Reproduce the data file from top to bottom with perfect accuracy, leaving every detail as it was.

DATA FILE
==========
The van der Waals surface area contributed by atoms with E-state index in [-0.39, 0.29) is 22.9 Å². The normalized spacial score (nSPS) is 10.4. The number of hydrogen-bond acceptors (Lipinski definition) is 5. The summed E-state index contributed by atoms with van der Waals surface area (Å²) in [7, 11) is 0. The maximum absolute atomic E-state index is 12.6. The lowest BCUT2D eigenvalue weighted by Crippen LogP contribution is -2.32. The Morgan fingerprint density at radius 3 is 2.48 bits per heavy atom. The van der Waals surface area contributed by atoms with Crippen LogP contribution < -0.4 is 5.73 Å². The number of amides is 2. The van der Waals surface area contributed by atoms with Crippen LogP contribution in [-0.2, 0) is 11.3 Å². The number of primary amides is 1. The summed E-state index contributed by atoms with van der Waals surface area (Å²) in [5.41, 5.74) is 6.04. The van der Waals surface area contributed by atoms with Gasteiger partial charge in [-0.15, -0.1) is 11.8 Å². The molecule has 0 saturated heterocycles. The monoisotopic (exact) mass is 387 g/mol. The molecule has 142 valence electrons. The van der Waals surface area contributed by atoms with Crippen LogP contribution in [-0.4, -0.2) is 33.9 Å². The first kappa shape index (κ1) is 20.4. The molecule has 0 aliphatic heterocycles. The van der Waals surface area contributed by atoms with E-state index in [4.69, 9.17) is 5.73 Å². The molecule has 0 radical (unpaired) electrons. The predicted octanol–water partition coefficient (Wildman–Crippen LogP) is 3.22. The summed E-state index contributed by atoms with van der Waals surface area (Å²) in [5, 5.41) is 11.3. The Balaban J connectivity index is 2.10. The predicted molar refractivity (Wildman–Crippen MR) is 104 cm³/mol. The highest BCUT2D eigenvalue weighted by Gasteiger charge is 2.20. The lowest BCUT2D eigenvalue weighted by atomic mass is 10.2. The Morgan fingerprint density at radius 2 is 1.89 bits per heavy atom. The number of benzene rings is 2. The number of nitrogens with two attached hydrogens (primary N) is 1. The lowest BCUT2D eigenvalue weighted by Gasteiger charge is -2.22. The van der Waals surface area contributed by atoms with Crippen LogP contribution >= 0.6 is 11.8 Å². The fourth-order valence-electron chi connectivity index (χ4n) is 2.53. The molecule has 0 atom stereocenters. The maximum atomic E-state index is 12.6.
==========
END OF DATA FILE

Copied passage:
The van der Waals surface area contributed by atoms with E-state index in [-0.39, 0.29) is 22.9 Å². The normalized spacial score (nSPS) is 10.4. The number of hydrogen-bond acceptors (Lipinski definition) is 5. The summed E-state index contributed by atoms with van der Waals surface area (Å²) in [7, 11) is 0. The maximum absolute atomic E-state index is 12.6. The lowest BCUT2D eigenvalue weighted by Crippen LogP contribution is -2.32. The Morgan fingerprint density at radius 3 is 2.48 bits per heavy atom. The van der Waals surface area contributed by atoms with Crippen LogP contribution < -0.4 is 5.73 Å². The number of amides is 2. The van der Waals surface area contributed by atoms with Crippen LogP contribution in [-0.2, 0) is 11.3 Å². The number of primary amides is 1. The summed E-state index contributed by atoms with van der Waals surface area (Å²) in [5.41, 5.74) is 6.04. The van der Waals surface area contributed by atoms with Gasteiger partial charge in [-0.15, -0.1) is 11.8 Å². The molecule has 0 saturated heterocycles. The monoisotopic (exact) mass is 387 g/mol. The molecule has 142 valence electrons. The van der Waals surface area contributed by atoms with Crippen LogP contribution in [-0.4, -0.2) is 33.9 Å². The first kappa shape index (κ1) is 20.4. The molecule has 0 aliphatic heterocycles. The van der Waals surface area contributed by atoms with E-state index in [4.69, 9.17) is 5.73 Å². The molecule has 0 radical (unpaired) electrons. The predicted octanol–water partition coefficient (Wildman–Crippen LogP) is 3.22. The summed E-state index contributed by atoms with van der Waals surface area (Å²) in [5, 5.41) is 11.3. The Balaban J connectivity index is 2.10. The predicted molar refractivity (Wildman–Crippen MR) is 104 cm³/mol. The highest BCUT2D eigenvalue weighted by Gasteiger charge is 2.20. The lowest BCUT2D eigenvalue weighted by atomic mass is 10.2. The Morgan fingerprint density at radius 2 is 1.89 bits per heavy atom. The number of benzene rings is 2. The number of nitrogens with two attached hydrogens (primary N) is 1. The lowest BCUT2D eigenvalue weighted by Gasteiger charge is -2.22. The van der Waals surface area contributed by atoms with Crippen LogP contribution >= 0.6 is 11.8 Å². The fourth-order valence-electron chi connectivity index (χ4n) is 2.53. The molecule has 0 atom stereocenters. The maximum atomic E-state index is 12.6.